To Bless or Not to Bless

The other day when I was at work, I heard what sounded like a cough from a coworker and no one said anything. We heard it and we continued working.  Then shortly after that, I heard what sounded like a sneeze and myself and several other ladies in the office responded God Bless You.  It struck me at that time that there is a difference in the 2 sounds that elicit either no response or a response.   The difference is something that we learn from birth the same as when we learn how to recognize different expressions on our mothers faces and which people are happy and which are sad, simply by a look. Now, everyone has a distinct facial pattern that distinguishes them from another, they have their own walk and their one voice quality.  All sneezes and all coughs are equally as different however the uniqueness in their difference is that those who hear the sounds do not have to see the person to know the difference. We hear the difference and we recognize the difference.  Sneezes come out sounding like a rubber duckie that you squeeze “squeaky”,  like a person sipping a cup of coffee to make sure it is not too hot before it is swallowed “schuush”, like a chuchuchu train sound with just the “chuuu” or like the sound one makes when you kinda’ thought you were gonna be squeaky and you just “squeaked”.  These universal different yet equal sounds elicit several different universally accepted responses and they are “God Bless You” or in German it is ‘Gesundheit’, which means ‘health’  or ‘Oh my’ or ‘Are you ok?’ The sneezee then has the ability to totally ignore these responses and this no-response- response is acceptable universally, the sneezee can thank you and that  alone is acceptable, the sneezee can add an explanation for the sneeze which can  range from ‘my allergies are killing me’, to ‘I ‘m catching a cold’, to ‘I feel a chill in the office’, to ‘I don’t know where that came from’ – all acceptable and accepted universally. Oh and I might add that sneezes can come in two’s or three’s. Now what happens here is amazing.  After the first sneeze elicits a response and if there is an immediate second sneeze there may or may not be a response other than ‘oh my goodness’ and if there is a third sneeze, for some reason this elicits an even bigger response for those in its ear range.  It elicits either a giggle or some proclamation about ‘the third time is a charm’.  Universal  office laughter is the response and the office relaxes for a few minutes and then gets quiet and we go back to work.   

Now a cough on the other hand elicits no response of concern.  It usually causes the office to be irritated. A cough can sound like  a big Rottweilers’ bark or it can sound like kachooo.  A cough is impersonal and a cough stands alone.  No one cares about the cough unless it is continuous and becomes disruptive and then someone may ask, do you need  some water.’  However; the cougher pretty much has to just about gag before that happens.  A cough is an unwelcome intrusion and for some reason it gets relegated to the range of being rude even if the person really is sick.  We don’t seem to collectively care about coughs. There are no God Bless You’s/Gesundheit’s in English or in German. There is the raspy I have already smoke 10 cigarettes this morning sound, there is the I am sick I need to go home sound, the I have some kind of frog in my throat cough, the cough that when heard staff can hear the germs spreading all over the office, the loud cough, the quiet cough and the annoying cough.  According to coughing is your body’s way of removing foreign substances and mucus from your lungs and upper airway passages whereas sneezes protect your body by clearing the nose of bacteria and viruses, Kao explains.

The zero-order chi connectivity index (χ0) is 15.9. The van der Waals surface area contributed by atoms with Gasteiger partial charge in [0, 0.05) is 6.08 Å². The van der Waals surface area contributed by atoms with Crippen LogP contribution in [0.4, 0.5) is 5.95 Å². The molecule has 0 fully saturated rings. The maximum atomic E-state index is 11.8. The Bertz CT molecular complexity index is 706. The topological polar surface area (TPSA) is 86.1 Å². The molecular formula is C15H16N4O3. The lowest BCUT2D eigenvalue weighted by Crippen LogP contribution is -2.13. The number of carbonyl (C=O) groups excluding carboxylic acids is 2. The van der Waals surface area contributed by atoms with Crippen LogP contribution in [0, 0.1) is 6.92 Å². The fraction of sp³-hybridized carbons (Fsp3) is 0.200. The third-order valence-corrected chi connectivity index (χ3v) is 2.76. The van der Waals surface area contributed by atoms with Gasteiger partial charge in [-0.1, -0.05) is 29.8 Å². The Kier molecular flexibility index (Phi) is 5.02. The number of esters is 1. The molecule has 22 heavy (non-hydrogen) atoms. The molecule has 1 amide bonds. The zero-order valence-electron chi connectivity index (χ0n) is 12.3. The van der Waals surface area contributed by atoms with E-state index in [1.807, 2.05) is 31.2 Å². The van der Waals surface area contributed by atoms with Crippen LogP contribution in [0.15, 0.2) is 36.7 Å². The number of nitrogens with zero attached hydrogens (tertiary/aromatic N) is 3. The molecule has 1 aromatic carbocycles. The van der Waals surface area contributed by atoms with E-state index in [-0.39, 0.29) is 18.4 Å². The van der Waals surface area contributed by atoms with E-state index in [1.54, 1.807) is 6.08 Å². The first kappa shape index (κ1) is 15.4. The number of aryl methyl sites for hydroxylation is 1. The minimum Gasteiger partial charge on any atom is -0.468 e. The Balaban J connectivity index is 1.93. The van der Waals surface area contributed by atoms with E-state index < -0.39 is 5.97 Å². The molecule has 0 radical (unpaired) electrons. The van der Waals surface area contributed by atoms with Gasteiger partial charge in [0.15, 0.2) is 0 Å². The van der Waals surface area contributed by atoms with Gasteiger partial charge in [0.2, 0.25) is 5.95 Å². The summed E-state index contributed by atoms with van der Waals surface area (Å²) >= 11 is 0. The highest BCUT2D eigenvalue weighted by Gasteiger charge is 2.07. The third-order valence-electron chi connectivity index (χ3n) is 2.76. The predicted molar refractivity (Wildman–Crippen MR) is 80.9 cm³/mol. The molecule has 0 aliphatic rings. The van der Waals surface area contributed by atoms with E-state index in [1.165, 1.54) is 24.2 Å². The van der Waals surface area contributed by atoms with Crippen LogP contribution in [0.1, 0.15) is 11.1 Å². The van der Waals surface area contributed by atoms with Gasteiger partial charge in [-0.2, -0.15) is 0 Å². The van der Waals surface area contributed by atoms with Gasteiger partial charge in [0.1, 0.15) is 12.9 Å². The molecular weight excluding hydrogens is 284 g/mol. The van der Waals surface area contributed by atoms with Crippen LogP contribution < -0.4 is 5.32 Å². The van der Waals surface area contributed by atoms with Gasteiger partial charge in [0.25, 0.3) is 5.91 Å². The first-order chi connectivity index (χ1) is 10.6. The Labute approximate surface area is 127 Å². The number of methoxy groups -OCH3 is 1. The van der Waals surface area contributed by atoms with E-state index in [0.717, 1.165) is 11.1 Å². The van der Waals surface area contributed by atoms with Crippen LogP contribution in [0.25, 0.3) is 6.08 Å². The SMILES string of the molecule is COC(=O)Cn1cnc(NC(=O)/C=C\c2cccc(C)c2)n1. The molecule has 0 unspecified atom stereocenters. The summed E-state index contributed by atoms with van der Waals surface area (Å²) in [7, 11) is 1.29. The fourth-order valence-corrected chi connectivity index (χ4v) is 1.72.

So the basis for the difference in response to both of these reactions  be that one response is seen as an indicator of  ill-health and the other is seen as one of healing.  Our intuitive center recognizes the difference in the hearing.  We bless one and we don’t the other. To me the fact that all of us can recognize the difference is amazing.

The truth of the matter according to is that in the blessing, Wood explains,  the Greek word for sneeze is “pneuma,” which means “soul or spirit.” “A post-sneeze blessing stems from the ancient belief that sneezing is a near-death experience, and that a blessing will prevent your soul or sneeze from esc aping your body and will deter the devil from entering in,” Wood says.  A cough, on the other hand, means you are sick and should be banished to your home or at least to the conference room for a break to cough your little heart out so the office can work.  Blech!!

The ability that our ears have to distinguish sounds truly is amazing.  Wouldn’t it be great we practiced a little more listening and less talking.  If we did so, we could really hear what someone was truly saying as they spoke. We would be fully present in the dynamic of the conversation and understand the differences in tone signals a difference in direction.

Yolande Barial
Your Words Project: Speaking on Purpose

Seeks to Enrich the Lives of Women through Spoken and Written Word.

“Through her inspirational writings and spiritual poetry, Yolande Barial empowers women of all ages to be on purpose.”


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